Economy

Why You Could See More Big Pharma Ads on Facebook

November 1st 2016

By:
Kyle Jaeger

You might start to notice a surge in pharmaceutical advertising on your Facebook feed in the near future, according to a report from Stat News' Rebecca Robbins. In a bid to collect more ad revenue from deep-pocketed drug companies, Facebook is rolling out new features meant to encourage social media marketing from the pharmaceutical industry. 

Though drug companies have been allowed to advertise through sponsored posts that appear on users' news feeds and along the right column, the industry has generally avoided social media advertisements out of concern about violating federal regulations. In response, Facebook has created new features meant to help pharmaceutical companies avoid regulatory pitfalls. 

Those pharma perks include the following:

  1. Disabled comment sections on Facebook pages that advertise certain products. This is attractive to pharmaceutical companies because they "could get in hot water with regulators if it failed to report unverified aches and pains posted by patients in Facebook comments as 'adverse events' that could result from taking the drug," Stat News reported.
  2. Sponsored "community pages" for people suffering from medical conditions. 
  3. Product advertising campaigns. One of the first examples of this comes out of a deal with Bayer, which is advertising a device used to administer medicine that treats multiple sclerosis through a mobile Facebook ad campaign. "[T]he ad plays like a video, automatically scrolling through a litany of possible side effects, such as liver failure, serious allergic reactions, and depression or suicidal thoughts."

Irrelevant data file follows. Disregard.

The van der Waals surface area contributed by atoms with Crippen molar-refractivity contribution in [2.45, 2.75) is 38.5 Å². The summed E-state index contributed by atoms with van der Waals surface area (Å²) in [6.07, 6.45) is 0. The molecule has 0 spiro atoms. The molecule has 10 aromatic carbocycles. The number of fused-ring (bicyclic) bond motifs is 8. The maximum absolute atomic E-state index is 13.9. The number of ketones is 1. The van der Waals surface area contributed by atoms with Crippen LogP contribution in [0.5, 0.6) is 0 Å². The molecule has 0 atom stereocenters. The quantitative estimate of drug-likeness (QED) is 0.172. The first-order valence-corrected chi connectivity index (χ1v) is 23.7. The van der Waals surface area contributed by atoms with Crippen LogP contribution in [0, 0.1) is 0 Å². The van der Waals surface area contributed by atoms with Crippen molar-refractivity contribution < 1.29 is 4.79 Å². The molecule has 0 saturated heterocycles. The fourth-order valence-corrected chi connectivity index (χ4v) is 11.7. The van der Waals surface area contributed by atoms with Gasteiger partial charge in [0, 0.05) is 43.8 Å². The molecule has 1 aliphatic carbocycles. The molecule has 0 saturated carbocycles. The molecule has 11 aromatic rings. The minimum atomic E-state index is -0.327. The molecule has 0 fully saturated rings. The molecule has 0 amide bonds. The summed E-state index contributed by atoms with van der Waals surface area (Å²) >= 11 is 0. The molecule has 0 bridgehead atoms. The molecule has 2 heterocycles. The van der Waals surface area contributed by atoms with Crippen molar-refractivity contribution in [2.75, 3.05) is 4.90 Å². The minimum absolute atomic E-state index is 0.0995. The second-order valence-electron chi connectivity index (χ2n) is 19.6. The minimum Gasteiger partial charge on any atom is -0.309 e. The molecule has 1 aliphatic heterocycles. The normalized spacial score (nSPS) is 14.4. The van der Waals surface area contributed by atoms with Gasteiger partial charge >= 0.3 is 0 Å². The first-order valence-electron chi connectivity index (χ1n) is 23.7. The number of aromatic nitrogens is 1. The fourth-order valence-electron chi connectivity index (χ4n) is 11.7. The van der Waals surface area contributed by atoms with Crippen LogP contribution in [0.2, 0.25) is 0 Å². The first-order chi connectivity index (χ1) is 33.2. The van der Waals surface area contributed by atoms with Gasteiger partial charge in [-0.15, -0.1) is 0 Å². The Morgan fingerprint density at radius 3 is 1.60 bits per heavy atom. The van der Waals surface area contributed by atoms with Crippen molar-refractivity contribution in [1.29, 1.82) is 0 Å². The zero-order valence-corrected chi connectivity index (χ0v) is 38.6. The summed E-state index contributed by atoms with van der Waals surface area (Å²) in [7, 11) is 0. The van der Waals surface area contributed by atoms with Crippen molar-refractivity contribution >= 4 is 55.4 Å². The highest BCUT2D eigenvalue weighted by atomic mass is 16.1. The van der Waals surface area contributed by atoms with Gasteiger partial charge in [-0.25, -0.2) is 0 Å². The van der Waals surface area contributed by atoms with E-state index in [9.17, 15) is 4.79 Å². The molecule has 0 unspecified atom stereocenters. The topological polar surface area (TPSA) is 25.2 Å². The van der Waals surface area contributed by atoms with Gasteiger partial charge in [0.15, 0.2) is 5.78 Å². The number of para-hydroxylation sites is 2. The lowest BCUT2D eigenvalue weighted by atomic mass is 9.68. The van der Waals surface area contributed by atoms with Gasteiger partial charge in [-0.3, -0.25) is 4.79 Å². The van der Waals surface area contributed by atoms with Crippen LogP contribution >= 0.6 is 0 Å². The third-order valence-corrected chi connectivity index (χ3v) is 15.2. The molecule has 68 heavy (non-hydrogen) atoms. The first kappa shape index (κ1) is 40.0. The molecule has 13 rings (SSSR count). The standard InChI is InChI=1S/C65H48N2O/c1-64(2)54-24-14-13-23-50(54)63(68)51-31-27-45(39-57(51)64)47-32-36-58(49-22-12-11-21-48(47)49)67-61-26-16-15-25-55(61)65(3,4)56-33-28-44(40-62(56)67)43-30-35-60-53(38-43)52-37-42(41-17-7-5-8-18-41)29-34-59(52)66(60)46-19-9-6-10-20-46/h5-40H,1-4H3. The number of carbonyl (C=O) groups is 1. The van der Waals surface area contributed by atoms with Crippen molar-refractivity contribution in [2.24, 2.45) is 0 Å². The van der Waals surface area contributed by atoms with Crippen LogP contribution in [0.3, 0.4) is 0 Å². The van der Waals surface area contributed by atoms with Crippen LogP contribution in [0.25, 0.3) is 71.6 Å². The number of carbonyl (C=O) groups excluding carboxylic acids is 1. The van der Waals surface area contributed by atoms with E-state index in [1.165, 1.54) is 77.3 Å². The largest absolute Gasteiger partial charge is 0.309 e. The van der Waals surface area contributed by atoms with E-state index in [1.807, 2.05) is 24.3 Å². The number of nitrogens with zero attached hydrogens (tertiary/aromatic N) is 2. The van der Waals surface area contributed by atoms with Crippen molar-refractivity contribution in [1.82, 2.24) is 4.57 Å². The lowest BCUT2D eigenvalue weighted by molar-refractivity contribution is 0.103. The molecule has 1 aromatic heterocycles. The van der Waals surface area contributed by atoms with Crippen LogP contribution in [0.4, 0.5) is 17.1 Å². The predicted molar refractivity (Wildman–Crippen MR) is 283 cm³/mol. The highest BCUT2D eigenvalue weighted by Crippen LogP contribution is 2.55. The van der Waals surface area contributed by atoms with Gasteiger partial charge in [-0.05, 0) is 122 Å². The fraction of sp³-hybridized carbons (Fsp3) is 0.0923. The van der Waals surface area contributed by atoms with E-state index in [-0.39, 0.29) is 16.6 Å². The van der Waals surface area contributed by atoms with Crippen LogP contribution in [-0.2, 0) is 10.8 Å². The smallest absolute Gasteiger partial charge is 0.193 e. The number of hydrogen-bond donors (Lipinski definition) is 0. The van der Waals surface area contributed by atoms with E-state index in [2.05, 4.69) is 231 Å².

The pharmaceutical industry has been slow to invest in digital advertising, but its collective advertising spending (more than $5 billion in 2015 alone) reveals why Facebook would be making the push.

pharma

Internet ads accounted for just 10 percent of the industry's marketing spending in 2014, AdWeek reported. But other metrics such as Twitter activity by drug companies — which have increased by about 530 percent since 2013, according to a 2015 study from Ogilvy CommonHealth Worldwide — indicate that the industry is becoming more comfortable with social media platforms.

"[A]lthough [drug companies] see the benefits, many are reluctant to wade into the social waters," Forbes reported. "With good reason. Without proper planning, controls and staff training, firms risk fines, sanctions and worse, damage to their reputation."

ATTN: reached out to Facebook for comment, but a representative was not immediately available. We will update this story when we hear back.

[h/t Stat News]